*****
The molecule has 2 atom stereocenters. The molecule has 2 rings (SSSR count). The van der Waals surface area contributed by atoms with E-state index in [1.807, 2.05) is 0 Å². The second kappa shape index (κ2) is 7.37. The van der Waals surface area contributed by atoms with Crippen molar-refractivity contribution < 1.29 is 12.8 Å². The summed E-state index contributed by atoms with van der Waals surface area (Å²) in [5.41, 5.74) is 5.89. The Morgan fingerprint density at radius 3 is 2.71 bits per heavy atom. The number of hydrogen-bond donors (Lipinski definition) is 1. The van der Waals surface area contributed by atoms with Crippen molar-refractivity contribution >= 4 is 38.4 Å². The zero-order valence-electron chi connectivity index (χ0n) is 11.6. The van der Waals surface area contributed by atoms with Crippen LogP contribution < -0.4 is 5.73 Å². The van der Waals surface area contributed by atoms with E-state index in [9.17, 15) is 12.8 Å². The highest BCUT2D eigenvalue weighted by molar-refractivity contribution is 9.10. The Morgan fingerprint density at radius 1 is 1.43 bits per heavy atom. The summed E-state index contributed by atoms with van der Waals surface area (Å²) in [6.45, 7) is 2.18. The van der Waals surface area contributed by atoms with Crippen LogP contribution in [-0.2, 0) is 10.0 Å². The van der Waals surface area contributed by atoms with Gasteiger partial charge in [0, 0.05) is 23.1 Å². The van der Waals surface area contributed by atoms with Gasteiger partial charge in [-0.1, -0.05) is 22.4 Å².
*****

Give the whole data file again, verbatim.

The molecule has 2 atom stereocenters. The molecule has 2 rings (SSSR count). The van der Waals surface area contributed by atoms with E-state index in [1.807, 2.05) is 0 Å². The second kappa shape index (κ2) is 7.37. The van der Waals surface area contributed by atoms with Crippen molar-refractivity contribution < 1.29 is 12.8 Å². The summed E-state index contributed by atoms with van der Waals surface area (Å²) in [5.41, 5.74) is 5.89. The Morgan fingerprint density at radius 3 is 2.71 bits per heavy atom. The number of hydrogen-bond donors (Lipinski definition) is 1. The van der Waals surface area contributed by atoms with Crippen molar-refractivity contribution >= 4 is 38.4 Å². The zero-order valence-electron chi connectivity index (χ0n) is 11.6. The van der Waals surface area contributed by atoms with Crippen LogP contribution < -0.4 is 5.73 Å². The van der Waals surface area contributed by atoms with E-state index in [9.17, 15) is 12.8 Å². The highest BCUT2D eigenvalue weighted by molar-refractivity contribution is 9.10. The Morgan fingerprint density at radius 1 is 1.43 bits per heavy atom. The summed E-state index contributed by atoms with van der Waals surface area (Å²) in [6.45, 7) is 2.18. The van der Waals surface area contributed by atoms with Crippen LogP contribution in [-0.2, 0) is 10.0 Å². The van der Waals surface area contributed by atoms with Gasteiger partial charge in [0, 0.05) is 23.1 Å². The van der Waals surface area contributed by atoms with Gasteiger partial charge in [-0.1, -0.05) is 22.4 Å².